Byrl R. Shoemaker, director of the Ohio State Division of Vocational Education, proposed the concept of a vocational boarding school in January 1964.
Under the Manpower, Development and Training Act of 1962, the Mahoning Valley Vocational School (MVVS) was established as the first residential vocational training program for the disabled or “disadvantaged” Ohio boys. The school opened on July 29, 1964 and was located at Youngstown Air Reserve Station in Vienna.
The program was aimed at boys aged 16 to 21 with cultural, educational, economic and/or social problems. Many young men were rejected by the armed forces because they were emotionally immature and/or educationally unsuitable, or did not meet Job Corps requirements. Many were also high school dropouts or high school graduates who lacked marketable skills. Any boy enrolled in the MVVS was accepted into the program.
The school’s mission was to help young men acquire the skills, work habits, and appropriate attitudes to be productive in society. The program also helped trainees develop their individual talents, good character, sound mind and body, and a sense of social responsibility.
The educational phase of the program was funded by the Manpower, Development and Training Act 1962. The residential phase of the program was funded by a $250,000 trust fund established by the Leon A. Beeghly Foundation.
The following vocational training courses were offered: electrical appliance repairer, bodybuilder, car mechanic, car service station mechanic, baker, bookkeeper, general office clerk, cook, gardener-keeper, draftsman, tabulator operator and console operator, building maintenance, machine operator, stock inventory clerk, welder, small engine repairman and peripheral equipment operator. The duration of the program varied from 6 to 12 months depending on the field of study. Students generally attended eight hours of lessons a day.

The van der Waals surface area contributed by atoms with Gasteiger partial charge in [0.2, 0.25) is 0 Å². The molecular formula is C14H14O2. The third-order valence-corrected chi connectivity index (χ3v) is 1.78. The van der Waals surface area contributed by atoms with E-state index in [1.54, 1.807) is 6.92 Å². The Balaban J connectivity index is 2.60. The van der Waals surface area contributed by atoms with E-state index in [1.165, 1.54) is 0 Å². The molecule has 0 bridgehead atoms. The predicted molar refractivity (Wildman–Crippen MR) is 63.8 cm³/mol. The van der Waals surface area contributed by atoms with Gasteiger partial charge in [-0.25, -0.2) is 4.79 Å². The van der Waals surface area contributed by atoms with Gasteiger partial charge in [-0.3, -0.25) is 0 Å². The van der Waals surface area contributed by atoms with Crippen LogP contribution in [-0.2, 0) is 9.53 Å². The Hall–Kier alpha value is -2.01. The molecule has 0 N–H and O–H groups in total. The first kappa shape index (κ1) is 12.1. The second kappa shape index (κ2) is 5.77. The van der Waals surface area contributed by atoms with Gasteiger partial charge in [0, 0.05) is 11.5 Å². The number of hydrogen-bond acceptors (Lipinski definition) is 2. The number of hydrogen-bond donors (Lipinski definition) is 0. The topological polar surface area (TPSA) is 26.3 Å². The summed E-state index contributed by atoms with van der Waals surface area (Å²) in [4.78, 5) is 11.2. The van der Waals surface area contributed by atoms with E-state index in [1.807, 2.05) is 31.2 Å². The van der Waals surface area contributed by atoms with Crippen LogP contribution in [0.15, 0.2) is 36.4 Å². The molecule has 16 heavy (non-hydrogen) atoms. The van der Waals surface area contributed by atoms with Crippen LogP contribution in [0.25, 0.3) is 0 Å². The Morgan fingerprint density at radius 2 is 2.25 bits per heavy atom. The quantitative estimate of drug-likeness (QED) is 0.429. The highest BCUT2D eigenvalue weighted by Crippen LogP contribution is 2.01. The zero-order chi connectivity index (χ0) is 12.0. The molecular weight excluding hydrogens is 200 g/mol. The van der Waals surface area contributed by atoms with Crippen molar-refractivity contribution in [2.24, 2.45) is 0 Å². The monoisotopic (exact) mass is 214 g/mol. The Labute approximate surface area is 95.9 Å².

MVVS facilities included four furnished dormitories, an education building, an orientation center, vocational training workshops, a recreation center and a medical dispensary. A dining room was also located on the premises where meals were served in a cafeteria style.
Advice and supervision in the dormitories were provided by men with training and/or experience in sociology or youth work. A psychologist was available as well as religious services with chaplains, including a Catholic priest and a Protestant minister.
The placement of graduates from the training center would be around 80%. There was also a tracking program to keep track of graduating students and their success so that improvements in certain classes could be made.
Don E. Watson, director of MVVS, testified to the school’s success in 1966 before the House of Representatives General Subcommittee on Education during consideration of the 1966 Professional Amendments.
In 1967, Watson gave another testimonial in hopes of obtaining funds for the expansion of the program. At that time, the maximum capacity of MVVS was 485 students at a time with an annual enrollment of approximately 900 students from across the state. The cost of the school per student was expected to be $3,500 in 1967, whereas in previous years the cost was around $2,500 per student.
By 1969, over 2,000 students had graduated from MVVS since it opened. Even though the program was considered a success and operated more economically than the Job Corps program at the time, the Department of Labor withheld future funding, causing its closure in August 1970.